The progressive disease “has made it impossible to sing and not easy to speak,” Flack's manager Suzanne Koga said in a statement on Monday (14 November).
“But it will take a lot more than ALS to silence this icon,” she added.
The announcement of this diagnosis comes just ahead of the premiere of Roberta, a feature-length documentary at the DOC NYC film festival on Thursday (17 November).
The release says that the Grammy-winning singer and pianist, now 85, “plans to stay active in her musical and creative pursuits.”
Flack is known for hits like “Killing Me Softly With His Song” and “The First Time I Ever Saw Your Face,” the latter of which catapulted her into stardom after Clint Eastwood used it as the soundtrack for a love scene in his 1971 movie “Play Misty for Me.”
The Antonino D´Ambrosio-directed documentary will be in competition at the festival and available via DOC NYC’s website for a week after, before airing on television on 24 January 2023 as part of PBS’s American Masters series.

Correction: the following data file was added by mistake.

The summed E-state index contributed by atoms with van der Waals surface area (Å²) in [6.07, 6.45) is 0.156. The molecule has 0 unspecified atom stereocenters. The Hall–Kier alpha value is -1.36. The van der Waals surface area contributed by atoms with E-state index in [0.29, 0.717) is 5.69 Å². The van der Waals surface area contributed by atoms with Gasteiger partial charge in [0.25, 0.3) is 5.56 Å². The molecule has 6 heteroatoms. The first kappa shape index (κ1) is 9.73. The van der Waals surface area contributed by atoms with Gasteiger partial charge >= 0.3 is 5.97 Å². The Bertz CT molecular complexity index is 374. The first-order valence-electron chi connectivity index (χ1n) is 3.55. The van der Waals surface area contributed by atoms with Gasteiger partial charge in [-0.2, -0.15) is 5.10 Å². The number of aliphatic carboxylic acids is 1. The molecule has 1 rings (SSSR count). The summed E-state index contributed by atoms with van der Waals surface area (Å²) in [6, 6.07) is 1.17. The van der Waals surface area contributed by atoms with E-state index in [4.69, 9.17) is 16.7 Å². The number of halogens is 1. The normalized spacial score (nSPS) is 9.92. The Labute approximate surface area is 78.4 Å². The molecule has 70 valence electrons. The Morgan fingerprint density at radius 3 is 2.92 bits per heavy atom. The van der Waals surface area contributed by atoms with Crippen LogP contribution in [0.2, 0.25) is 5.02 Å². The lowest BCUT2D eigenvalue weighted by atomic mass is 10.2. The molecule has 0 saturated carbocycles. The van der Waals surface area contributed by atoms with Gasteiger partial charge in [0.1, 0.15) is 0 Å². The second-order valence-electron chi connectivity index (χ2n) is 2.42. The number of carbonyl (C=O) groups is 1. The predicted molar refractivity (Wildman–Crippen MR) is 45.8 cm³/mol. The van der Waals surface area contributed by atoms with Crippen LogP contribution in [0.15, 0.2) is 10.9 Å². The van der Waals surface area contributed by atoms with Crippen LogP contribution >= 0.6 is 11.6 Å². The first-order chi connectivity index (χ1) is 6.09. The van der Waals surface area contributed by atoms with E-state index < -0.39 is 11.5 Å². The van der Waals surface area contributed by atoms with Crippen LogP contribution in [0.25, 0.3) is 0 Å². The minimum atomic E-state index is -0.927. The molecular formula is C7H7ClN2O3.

ALS, or amyotrophic lateral sclerosis, is a progressive neurodegenerative disease that affects nerve cells in the brain and spinal cord.
As this area degenerates, it leads to scarring or hardening (“sclerosis”) in the region, according to ALS.org.
When the motor neurons die, the brain can no longer initiate or control muscle movement. When voluntary muscle action is progressively affected, people may lose the ability to speak, eat, move and breathe.
Additional reporting by agencies